Over time, Christmas has become more and more affected by consumerism. Today, we buy the food ready-made at the deli, presents pre-wrapped online, plastic ornaments from our favourite department store, a Christmas tree in wrapping from the local garden centre and perhaps even the evening’s entertainment in a game retailer. Yes, pretty much everything we gather around for at this ‘special’ evening is wrapped and bought conveniently for us to satisfy our needs for traditions, familiarity and nostalgia, without it being too much of a hazzle to do so.
However, not surprisingly, a study by Kasser et al. finds that this materialistic approach to Christmas is completely wrong and can be detrimental to your own and your loved ones’ well-being and joy . Instead, the study points towards spiritual or religious family activities as a way to create more joy and happiness. You could, for instance, prepare a nativity play for everyone to participate in, fold paper decorations on time, or perhaps bring out the carol songbook at every opportunity — that should bring you well on your way towards a joyful Christmas spirit.
2. Consider your loved ones’ long-term goals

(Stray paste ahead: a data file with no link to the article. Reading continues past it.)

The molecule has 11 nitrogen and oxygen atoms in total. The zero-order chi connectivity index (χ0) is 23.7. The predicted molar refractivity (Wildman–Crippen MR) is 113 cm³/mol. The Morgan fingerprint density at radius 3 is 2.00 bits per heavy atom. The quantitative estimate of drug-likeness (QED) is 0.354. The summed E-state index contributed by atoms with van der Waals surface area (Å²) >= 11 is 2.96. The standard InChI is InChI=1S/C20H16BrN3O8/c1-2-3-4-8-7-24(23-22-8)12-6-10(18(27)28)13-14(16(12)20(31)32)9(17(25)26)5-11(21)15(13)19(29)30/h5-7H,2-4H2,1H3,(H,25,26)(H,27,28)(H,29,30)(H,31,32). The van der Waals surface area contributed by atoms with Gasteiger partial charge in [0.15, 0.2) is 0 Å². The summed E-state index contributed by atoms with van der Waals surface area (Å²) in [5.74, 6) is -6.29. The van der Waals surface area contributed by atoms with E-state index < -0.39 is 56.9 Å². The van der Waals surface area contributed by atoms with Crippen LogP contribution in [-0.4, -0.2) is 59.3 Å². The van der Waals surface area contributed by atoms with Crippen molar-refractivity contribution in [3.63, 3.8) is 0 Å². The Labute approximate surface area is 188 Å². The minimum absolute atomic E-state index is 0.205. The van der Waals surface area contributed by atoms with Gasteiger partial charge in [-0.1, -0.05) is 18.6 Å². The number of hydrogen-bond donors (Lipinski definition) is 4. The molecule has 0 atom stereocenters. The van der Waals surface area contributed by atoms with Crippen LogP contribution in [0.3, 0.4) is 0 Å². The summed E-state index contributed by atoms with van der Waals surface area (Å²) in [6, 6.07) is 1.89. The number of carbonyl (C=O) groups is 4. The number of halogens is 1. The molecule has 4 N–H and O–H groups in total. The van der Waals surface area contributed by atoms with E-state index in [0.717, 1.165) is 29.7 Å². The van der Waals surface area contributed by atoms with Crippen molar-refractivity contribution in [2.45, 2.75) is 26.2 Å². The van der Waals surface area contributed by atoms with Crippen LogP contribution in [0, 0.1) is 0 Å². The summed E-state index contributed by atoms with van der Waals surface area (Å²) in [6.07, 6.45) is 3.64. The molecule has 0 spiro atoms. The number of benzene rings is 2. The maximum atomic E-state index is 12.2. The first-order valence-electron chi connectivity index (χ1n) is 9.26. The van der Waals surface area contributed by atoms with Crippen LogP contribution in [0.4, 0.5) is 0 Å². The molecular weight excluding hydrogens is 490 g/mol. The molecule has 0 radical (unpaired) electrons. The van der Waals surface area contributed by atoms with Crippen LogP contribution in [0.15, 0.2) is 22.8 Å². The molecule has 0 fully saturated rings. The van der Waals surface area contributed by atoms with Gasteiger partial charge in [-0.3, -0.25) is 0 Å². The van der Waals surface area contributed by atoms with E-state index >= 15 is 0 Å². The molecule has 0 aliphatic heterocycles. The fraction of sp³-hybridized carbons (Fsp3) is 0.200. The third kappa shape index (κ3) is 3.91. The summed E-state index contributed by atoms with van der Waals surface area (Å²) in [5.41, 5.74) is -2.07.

Although celebrating Christmas is a special time, it really doesn’t have to be greasy and bad for your health. Especially if you are responsible for the food and table setting yourself, we, as behavioural researchers, believe that you have a responsibility for considering your guests’ long-term goals.
Most of us want to live and eat healthier. However, that can be very difficult during the holiday period. In fact, two studies with 2000 and 3000 participants respectively, show that we gain an average of between 500-800g during the Christmas holidays  .
Fortunately, it does not have to be so. In fact, research shows that we eat less when we are served smaller plates or smaller portions  . Moreover, we have previously written a blogpost about how to ensure that your guests drink less simply by changing the table setting . We must, however, admit that it might feel strange and inappropriate for some, if you as a guest begin to rearrange the table setting with smaller sizes — although it seems perfectly natural to us.